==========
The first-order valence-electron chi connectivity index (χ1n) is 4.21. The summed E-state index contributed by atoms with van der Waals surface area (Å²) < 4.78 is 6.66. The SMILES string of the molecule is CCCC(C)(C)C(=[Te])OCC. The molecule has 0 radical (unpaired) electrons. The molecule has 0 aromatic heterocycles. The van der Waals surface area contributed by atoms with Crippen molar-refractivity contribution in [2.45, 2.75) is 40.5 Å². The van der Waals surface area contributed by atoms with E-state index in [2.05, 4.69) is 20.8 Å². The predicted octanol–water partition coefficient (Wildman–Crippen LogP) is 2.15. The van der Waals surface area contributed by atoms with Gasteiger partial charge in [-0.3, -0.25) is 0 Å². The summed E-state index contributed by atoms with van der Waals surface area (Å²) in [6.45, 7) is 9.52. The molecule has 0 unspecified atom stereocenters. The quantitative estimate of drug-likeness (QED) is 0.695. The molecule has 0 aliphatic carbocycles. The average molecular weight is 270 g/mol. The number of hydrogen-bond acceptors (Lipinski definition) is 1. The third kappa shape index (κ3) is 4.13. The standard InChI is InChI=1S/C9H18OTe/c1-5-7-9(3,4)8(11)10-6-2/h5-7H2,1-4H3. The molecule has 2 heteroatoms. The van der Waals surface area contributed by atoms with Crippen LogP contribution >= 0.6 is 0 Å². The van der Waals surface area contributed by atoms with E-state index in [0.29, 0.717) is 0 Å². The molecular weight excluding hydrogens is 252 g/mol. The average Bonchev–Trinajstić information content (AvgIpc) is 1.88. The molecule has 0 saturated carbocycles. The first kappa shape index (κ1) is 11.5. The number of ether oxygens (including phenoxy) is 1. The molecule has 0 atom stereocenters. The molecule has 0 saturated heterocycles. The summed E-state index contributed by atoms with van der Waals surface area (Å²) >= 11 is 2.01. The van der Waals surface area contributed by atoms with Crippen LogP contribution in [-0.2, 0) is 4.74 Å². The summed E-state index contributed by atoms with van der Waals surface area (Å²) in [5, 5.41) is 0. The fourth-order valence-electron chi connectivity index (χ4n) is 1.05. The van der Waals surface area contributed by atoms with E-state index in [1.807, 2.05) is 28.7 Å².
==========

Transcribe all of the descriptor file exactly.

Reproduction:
The first-order valence-electron chi connectivity index (χ1n) is 4.21. The summed E-state index contributed by atoms with van der Waals surface area (Å²) < 4.78 is 6.66. The SMILES string of the molecule is CCCC(C)(C)C(=[Te])OCC. The molecule has 0 radical (unpaired) electrons. The molecule has 0 aromatic heterocycles. The van der Waals surface area contributed by atoms with Crippen molar-refractivity contribution in [2.45, 2.75) is 40.5 Å². The van der Waals surface area contributed by atoms with E-state index in [2.05, 4.69) is 20.8 Å². The predicted octanol–water partition coefficient (Wildman–Crippen LogP) is 2.15. The van der Waals surface area contributed by atoms with Gasteiger partial charge in [-0.3, -0.25) is 0 Å². The summed E-state index contributed by atoms with van der Waals surface area (Å²) in [6.45, 7) is 9.52. The molecule has 0 unspecified atom stereocenters. The quantitative estimate of drug-likeness (QED) is 0.695. The molecule has 0 aliphatic carbocycles. The average molecular weight is 270 g/mol. The number of hydrogen-bond acceptors (Lipinski definition) is 1. The third kappa shape index (κ3) is 4.13. The standard InChI is InChI=1S/C9H18OTe/c1-5-7-9(3,4)8(11)10-6-2/h5-7H2,1-4H3. The molecule has 2 heteroatoms. The van der Waals surface area contributed by atoms with Crippen LogP contribution >= 0.6 is 0 Å². The van der Waals surface area contributed by atoms with E-state index in [0.29, 0.717) is 0 Å². The molecular weight excluding hydrogens is 252 g/mol. The average Bonchev–Trinajstić information content (AvgIpc) is 1.88. The molecule has 0 saturated carbocycles. The first kappa shape index (κ1) is 11.5. The number of ether oxygens (including phenoxy) is 1. The molecule has 0 atom stereocenters. The molecule has 0 saturated heterocycles. The summed E-state index contributed by atoms with van der Waals surface area (Å²) >= 11 is 2.01. The van der Waals surface area contributed by atoms with Crippen LogP contribution in [-0.2, 0) is 4.74 Å². The summed E-state index contributed by atoms with van der Waals surface area (Å²) in [5, 5.41) is 0. The fourth-order valence-electron chi connectivity index (χ4n) is 1.05. The van der Waals surface area contributed by atoms with E-state index in [1.807, 2.05) is 28.7 Å².